God Is In the Messy Places: Ted Heinecken

Luther Memorial Church is experiencing a “Big Messy Summer” of renovations to the building. To go along with that, we are doing a series of stories shared by members called “God Is In the Messy Places”. Read more Messy Stories here.

As I thought about which of the messy places in my life that I wanted to talk to you about today, I was confronted with a bunch of choices.  Not surprising, given the fact that the first one that came to mind took place around the time of World War Two, and others were scattered through the seven decades since.

I considered the time when, in my early twenties, I borrowed my father’s car to attend a high school reunion; on the way home from the Philadelphia suburb where it took place, I decided – helped along by more than a few beers – to see if I could get the car to go 100 miles per hour.  I could, but barely slowed enough at the turnoff to avoid a serious crash with a stone wall.  The car was a bit less fortunate than I, and even though I could drive it home it required some repair work.  I know that God did some repair work on me too at the time, and when the event re-occurs in my mind’s eye from time to time, I am humbled by the fact that He was with me that night, saving me for a fruitful and productive career.

There were of course other messy places on the long and winding road since, not the least of which was the untimely death of our older son three years ago; as grievous as that was, it had the happy result of my finding my way to this church and its fellowship.  But I have chosen to speak chiefly of the most recent messy place that I am still in as of this moment.

About a year ago, not long after our grandson was baptized here, I had an episode of shortness of breath which was severe enough for me to make an appointment with my cardiologist.  He prescribed some medication as well as a colonoscopy and EGD.  So I went through that, and shortly after was informed by the gastroenterologist that I had cancer in my duodenum which would require a “serious operation.”

For whatever reason, for almost four months I told no one about this diagnosis, but of course God knew.  And I knew that at my age I would never commit myself to a “serious operation” regardless of the consequences, and God agreed.  As did my wife and son, when I finally told them in October that I had made an appointment with an oncologist.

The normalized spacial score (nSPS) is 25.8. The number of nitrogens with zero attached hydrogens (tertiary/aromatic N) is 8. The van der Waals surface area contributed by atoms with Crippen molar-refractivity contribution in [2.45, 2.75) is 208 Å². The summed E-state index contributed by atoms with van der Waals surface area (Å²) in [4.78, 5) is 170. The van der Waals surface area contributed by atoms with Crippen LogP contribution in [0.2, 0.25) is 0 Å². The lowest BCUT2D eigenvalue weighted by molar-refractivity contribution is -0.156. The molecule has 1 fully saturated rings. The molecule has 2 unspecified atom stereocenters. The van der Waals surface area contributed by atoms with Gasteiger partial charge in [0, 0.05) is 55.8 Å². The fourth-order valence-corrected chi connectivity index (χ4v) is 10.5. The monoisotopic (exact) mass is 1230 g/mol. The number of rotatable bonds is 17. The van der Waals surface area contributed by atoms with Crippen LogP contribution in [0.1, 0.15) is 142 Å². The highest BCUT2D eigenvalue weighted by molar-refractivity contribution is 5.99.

The CT scan that ensued revealed Stage Four, meaning that the cancer had spread somewhat to my liver.  This precluded an operation, so I never had to make that decision, and I commenced with chemotherapy in November.  In December I shared the news with relatives and former close business associates, and was told by many that they would be praying for me (including several I know to be agnostics – maybe those will be the most effective of all).  The chemo is continuing with no termination in sight, since there has been progression revealed in recent scans.

Throughout, I have been blessed by the absence of any symptoms beyond some weight loss, as well as most of the uglier side effects of chemo, so to that extent the prayers are being heard.  My own prayer is that Thy will be done, and that in the time remaining to me I can be useful to my family and friends and my church.  Your prayers are of course welcome as well – but please, no Stephen ministers yet.

I think I know now how my gay friends must have felt when they came out publicly for the first time.  There is a sort of hushed stigma attached to the word cancer, as opposed to any other illness.  Perhaps because it connotes the termination of life more than any other.  But all life terminates.  And, God willing, begins again.

 

Ted Heinecken started attending LMC in 2014 and became a member on Easter Sunday 2015.

When his older son died suddenly in spring of 2014, Ted and his wife decided to memorialize him at a Lutheran church and were directed to LMC by the funeral director.  They had not been active in any church for almost 50 years, even though both were children of Lutheran seminary professors – nevertheless, Ted always considered himself a Lutheran, a fellow traveler so to speak. He was much impressed (read blown away) by Pastor Tim’s organizing of the service and his sermon for his son.  He began attending Sunday services and, following coffee with Pastor Tim and participation in the “Great Conversation,” during which he was mentored by (Legend in his Own Time) Dieter Schulte.

Ted’s favorite part about LMC is the wonderful sense of fellowship within the congregation.  On the few occasions over the years when he encountered the new (at the time) practice of Sharing the Peace, it made him uncomfortable and almost embarrassed – here at LMC one can feel the love and warmth, and it seems the most natural thing in the world to do. Ted adds that his first encounter with the Caemmerer windows was love at first sight.

Most of Ted’s working life has been spent in the weird and wonderful world of book publishing.  He has always considered it a holy calling – truly – which might explain his estrangement from the church until after his retirement.

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